I'm not sure the legislation cited in the Globe story addresses these issues.  Perhaps some type of consumer handbook for condominium owners that simplifies the legal requirements of maintaining a condominium association would be worthwhile. 

Monday, July 21, 2014

Electronic Recording Statistics

Electronic recording continues to be a major part of our operations.  Here's a month-by-month breakdown of the number of documents recorded electronically to the total number recorded by all means:

January: 1373 of 3919 documents recorded electronically (35%)
February: 1126 of 3382 documents recorded electronically (33%)
March: 1307 of 3886 documents recorded electronically (34%)
April: 1683 of 4227 documents recorded electronically (40%)
May: 1516 of 4476 documents recorded electronically (34%)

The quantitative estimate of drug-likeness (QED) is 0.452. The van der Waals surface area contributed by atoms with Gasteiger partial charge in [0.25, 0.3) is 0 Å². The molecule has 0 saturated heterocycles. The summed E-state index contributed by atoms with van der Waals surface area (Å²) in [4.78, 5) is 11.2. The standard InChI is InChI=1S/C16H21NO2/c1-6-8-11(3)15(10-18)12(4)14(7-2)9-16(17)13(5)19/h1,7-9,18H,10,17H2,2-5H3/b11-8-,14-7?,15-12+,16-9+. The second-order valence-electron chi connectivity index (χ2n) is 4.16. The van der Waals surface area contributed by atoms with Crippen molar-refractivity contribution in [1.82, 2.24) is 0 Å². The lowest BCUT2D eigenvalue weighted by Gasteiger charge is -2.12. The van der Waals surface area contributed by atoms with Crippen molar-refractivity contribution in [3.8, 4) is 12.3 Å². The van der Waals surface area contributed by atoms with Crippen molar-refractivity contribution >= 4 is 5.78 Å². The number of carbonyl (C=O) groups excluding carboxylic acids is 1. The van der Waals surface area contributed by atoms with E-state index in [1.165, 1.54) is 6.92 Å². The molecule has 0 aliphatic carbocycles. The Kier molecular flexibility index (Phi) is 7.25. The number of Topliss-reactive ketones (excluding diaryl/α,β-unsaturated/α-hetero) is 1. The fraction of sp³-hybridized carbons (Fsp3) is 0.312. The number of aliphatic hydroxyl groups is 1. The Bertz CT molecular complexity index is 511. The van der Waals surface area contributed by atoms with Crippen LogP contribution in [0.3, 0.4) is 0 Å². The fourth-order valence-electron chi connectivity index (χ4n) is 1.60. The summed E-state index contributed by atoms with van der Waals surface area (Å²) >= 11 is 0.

June: 1766 of 5095 documents recorded electronically (35%)

First half of 2014: 7398 of 21066 documents recorded electronically (35%)

Wednesday, July 09, 2014

Mid year statistics

With the month of June in the past we can now look at statistics for the first six months of 2014 compared to the same period in 2013.  The trends are not good.

The number of deeds recorded in the first six months of 2014 was down 8% from the number recorded in 2013 (3045 vs 3313)

The number of mortgages recorded in 2014 was down 48% from the number recorded in 2013 (3948 vs 7623)

The number of foreclosure deeds recorded in 2014 was down 20% from the number recorded in 2013 (68 vs 85).

The number of orders of notice recorded in 2014 was down 26% from the number recorded in 2013 (153 vs 207)

And the overall number of documents recorded in 2014 was down 30% from the number recorded in 2013 (24973 vs 35884).

Back to blogging

For a couple of weeks I've refrained from posting here.  It started as only a day or two that was missed but then grew.  Future posts might not come every day but I will be consistently updating this site with new posts.  Thanks for sticking with it.